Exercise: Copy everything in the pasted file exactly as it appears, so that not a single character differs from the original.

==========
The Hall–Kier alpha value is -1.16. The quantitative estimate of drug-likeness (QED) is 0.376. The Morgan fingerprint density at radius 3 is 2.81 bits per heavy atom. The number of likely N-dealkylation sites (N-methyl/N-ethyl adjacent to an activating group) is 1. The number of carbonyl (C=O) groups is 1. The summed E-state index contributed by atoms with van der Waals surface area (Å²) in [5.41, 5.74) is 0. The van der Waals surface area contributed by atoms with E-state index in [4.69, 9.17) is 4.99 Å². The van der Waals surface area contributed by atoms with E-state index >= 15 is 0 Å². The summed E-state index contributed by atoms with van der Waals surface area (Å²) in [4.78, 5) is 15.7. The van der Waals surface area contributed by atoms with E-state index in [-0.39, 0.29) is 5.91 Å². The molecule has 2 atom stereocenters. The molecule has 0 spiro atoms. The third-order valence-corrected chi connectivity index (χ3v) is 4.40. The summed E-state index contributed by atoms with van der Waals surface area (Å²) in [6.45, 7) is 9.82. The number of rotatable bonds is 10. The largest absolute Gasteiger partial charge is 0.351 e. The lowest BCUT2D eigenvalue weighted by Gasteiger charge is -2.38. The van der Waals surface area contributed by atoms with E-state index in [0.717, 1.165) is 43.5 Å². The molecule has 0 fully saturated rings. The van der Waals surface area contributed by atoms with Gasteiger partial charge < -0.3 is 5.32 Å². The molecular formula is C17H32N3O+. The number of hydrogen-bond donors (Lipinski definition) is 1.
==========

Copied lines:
The Hall–Kier alpha value is -1.16. The quantitative estimate of drug-likeness (QED) is 0.376. The Morgan fingerprint density at radius 3 is 2.81 bits per heavy atom. The number of likely N-dealkylation sites (N-methyl/N-ethyl adjacent to an activating group) is 1. The number of carbonyl (C=O) groups is 1. The summed E-state index contributed by atoms with van der Waals surface area (Å²) in [5.41, 5.74) is 0. The van der Waals surface area contributed by atoms with E-state index in [4.69, 9.17) is 4.99 Å². The van der Waals surface area contributed by atoms with E-state index >= 15 is 0 Å². The summed E-state index contributed by atoms with van der Waals surface area (Å²) in [4.78, 5) is 15.7. The van der Waals surface area contributed by atoms with E-state index in [-0.39, 0.29) is 5.91 Å². The molecule has 2 atom stereocenters. The molecule has 0 spiro atoms. The third-order valence-corrected chi connectivity index (χ3v) is 4.40. The summed E-state index contributed by atoms with van der Waals surface area (Å²) in [6.45, 7) is 9.82. The number of rotatable bonds is 10. The largest absolute Gasteiger partial charge is 0.351 e. The lowest BCUT2D eigenvalue weighted by Gasteiger charge is -2.38. The van der Waals surface area contributed by atoms with E-state index in [0.717, 1.165) is 43.5 Å². The molecule has 0 fully saturated rings. The van der Waals surface area contributed by atoms with Gasteiger partial charge < -0.3 is 5.32 Å². The molecular formula is C17H32N3O+. The number of hydrogen-bond donors (Lipinski definition) is 1.